CAD risk factors and testosterone - A cause of ED in elderly patients is abnormally low testosterone levels. Low testosterone will erode a man's sex drive, but is rare in younger men. The incidence of low testosterone corresponds with the appearance of central adiposity in men (Barret-Connor and Khaw, 1988). That is to say, the lower the testosterone levels the higher the waist-hip ratio. A high waist-hip ratio has been associated with CAD (Barret-Connor and Khaw, 1988). Testosterone has also been seen to decline in men with diabetes (Barret-Connor et al, 1990) and in those with hypertension (Khaw and Barret-Connor, 1988).

Cigarette smoking has been shown to increase oestrogen levels in men, which could antagonise the effect of testosterone (Barret-Connor and Khaw, 1987).

CAD and disruption of control of erection - The mechanism of erection is mediated by complex nervous interactions (Rampin and Giuliano, 2000), and any condition that interferes with these impulses may lead to ED. Disruption of these pathways is uncommon in MI patients, but those who also have or develop diabetes may develop neuropathy throughout the body and there is no reason why the penis will be spared this debilitating complication. Depression and anxiety may also disrupt the flow of parasympathetic stimulation, keeping the penis in a dormant state due to sympathetic tone.

CAD and disseminated arteriopathy - In 1985 Virag et al raised the question of the vascular contribution to erectile dysfunction. In their paper 'Is impotence an arterial disorder?' (1985), they argued that the person with risk factors for MI (smoking, diabetes, hyperlipidaemia and hypertension) is likely to have arteriopathy, and the process that may cause problems in his heart may manifest itself elsewhere, including in the iliac arteries. The arteries supplying the penis may have begun the process of sclerotic change and the penis may not have access to enough blood for proper function. Further studies have suggested that the man presenting with primary ED may on investigation be found to have as yet undiagnosed ischaemic heart disease (Virag et al, 1985). Men complaining of erectile dysfunction to urologists have been shown to have abnormal cholesterol concentrations. Other investigations have revealed that, in this group, over 90% had evidence of penile arterial disease when examined with Doppler ultrasound (Levine and Kloner, 2000).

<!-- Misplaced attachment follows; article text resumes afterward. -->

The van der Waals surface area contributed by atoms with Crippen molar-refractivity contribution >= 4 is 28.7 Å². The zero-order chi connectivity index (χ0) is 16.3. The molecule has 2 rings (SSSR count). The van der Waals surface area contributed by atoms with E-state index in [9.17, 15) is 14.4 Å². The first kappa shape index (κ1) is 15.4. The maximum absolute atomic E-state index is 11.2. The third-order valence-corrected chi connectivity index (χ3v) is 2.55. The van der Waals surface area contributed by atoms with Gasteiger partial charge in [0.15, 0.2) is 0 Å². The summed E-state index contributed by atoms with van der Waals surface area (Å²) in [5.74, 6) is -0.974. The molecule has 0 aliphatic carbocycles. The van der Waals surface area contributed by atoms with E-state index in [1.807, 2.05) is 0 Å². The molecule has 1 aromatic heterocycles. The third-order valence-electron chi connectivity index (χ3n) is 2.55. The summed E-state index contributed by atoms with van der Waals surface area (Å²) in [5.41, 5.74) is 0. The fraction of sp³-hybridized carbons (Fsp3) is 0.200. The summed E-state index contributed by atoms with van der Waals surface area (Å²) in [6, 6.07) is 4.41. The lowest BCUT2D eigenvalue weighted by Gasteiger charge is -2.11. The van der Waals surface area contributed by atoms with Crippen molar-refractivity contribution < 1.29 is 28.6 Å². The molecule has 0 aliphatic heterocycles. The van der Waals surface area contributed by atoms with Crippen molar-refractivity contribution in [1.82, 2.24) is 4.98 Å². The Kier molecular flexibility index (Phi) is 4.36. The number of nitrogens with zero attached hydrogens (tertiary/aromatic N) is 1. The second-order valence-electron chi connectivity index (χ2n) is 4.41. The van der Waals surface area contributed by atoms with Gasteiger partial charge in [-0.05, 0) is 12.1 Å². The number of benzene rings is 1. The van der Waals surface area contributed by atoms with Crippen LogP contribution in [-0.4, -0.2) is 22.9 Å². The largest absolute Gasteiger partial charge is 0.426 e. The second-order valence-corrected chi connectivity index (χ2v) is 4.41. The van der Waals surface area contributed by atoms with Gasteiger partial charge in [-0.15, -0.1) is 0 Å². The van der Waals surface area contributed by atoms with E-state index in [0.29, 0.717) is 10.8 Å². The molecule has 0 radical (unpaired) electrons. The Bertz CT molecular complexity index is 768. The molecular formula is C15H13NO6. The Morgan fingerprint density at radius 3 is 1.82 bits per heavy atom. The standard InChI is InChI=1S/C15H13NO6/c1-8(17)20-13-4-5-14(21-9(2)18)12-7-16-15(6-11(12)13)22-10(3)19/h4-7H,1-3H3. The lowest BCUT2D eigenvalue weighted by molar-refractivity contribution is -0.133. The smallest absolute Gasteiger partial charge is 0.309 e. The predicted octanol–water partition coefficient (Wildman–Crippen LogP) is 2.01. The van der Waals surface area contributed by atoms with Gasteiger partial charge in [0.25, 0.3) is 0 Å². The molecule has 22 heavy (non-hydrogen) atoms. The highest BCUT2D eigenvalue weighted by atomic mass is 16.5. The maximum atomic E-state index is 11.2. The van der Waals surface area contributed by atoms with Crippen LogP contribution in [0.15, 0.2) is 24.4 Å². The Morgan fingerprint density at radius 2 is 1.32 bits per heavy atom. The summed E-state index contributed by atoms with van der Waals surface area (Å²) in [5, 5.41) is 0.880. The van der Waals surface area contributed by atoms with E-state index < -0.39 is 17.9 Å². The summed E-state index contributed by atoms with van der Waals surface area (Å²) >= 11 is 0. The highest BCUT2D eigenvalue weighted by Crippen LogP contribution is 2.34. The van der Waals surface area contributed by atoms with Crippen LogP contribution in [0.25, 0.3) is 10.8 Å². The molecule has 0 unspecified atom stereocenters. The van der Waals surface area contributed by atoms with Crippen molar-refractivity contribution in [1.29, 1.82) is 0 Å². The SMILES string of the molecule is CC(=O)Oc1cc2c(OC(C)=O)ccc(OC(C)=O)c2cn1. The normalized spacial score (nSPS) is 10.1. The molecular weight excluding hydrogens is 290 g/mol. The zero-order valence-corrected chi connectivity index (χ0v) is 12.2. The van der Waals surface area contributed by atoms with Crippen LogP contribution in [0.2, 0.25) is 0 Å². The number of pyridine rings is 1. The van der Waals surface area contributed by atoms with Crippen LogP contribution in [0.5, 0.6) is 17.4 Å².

Medication-induced erectile dysfunction - Erectile dysfunction caused by drugs is one of the most common presentations of the condition. Many of the problems experienced by the patient will be due to drugs prescribed for the treatment of his cardiac condition. Antihypertensive drugs, for example, are well known to produce erectile dysfunction, as are some diuretics. Beta-blockers are renowned for causing problems. Cardioactive drugs also have the tendency to diminish circulating testosterone. Digoxin is notable here. An excellent description of the effect of digoxin on sexual function is given on an Internet site by Dr I. Goldstein (2000b), a member of the Princeton Consensus Panel on the Management of Sexual Dysfunction in Patients with Cardiovascular Disease in the USA.

Helping men with ED
There are several ways in which nurses can help men with ED tackle the underlying problems.

Depression - One of the most important psychogenic causes of ED is depression, and the relationship between the two has been extensively described (Intili and Nier, 1998). Depressed people are at a higher risk of CAD (Goldstein, 2000a), and depression may also independently cause ED (Roose and Seidman, 2000). The mechanism involved is thought to be sympathetic activation, which antagonises the neural and vascular component of the process of erection. Of course, the relationship between ED and depression is complex.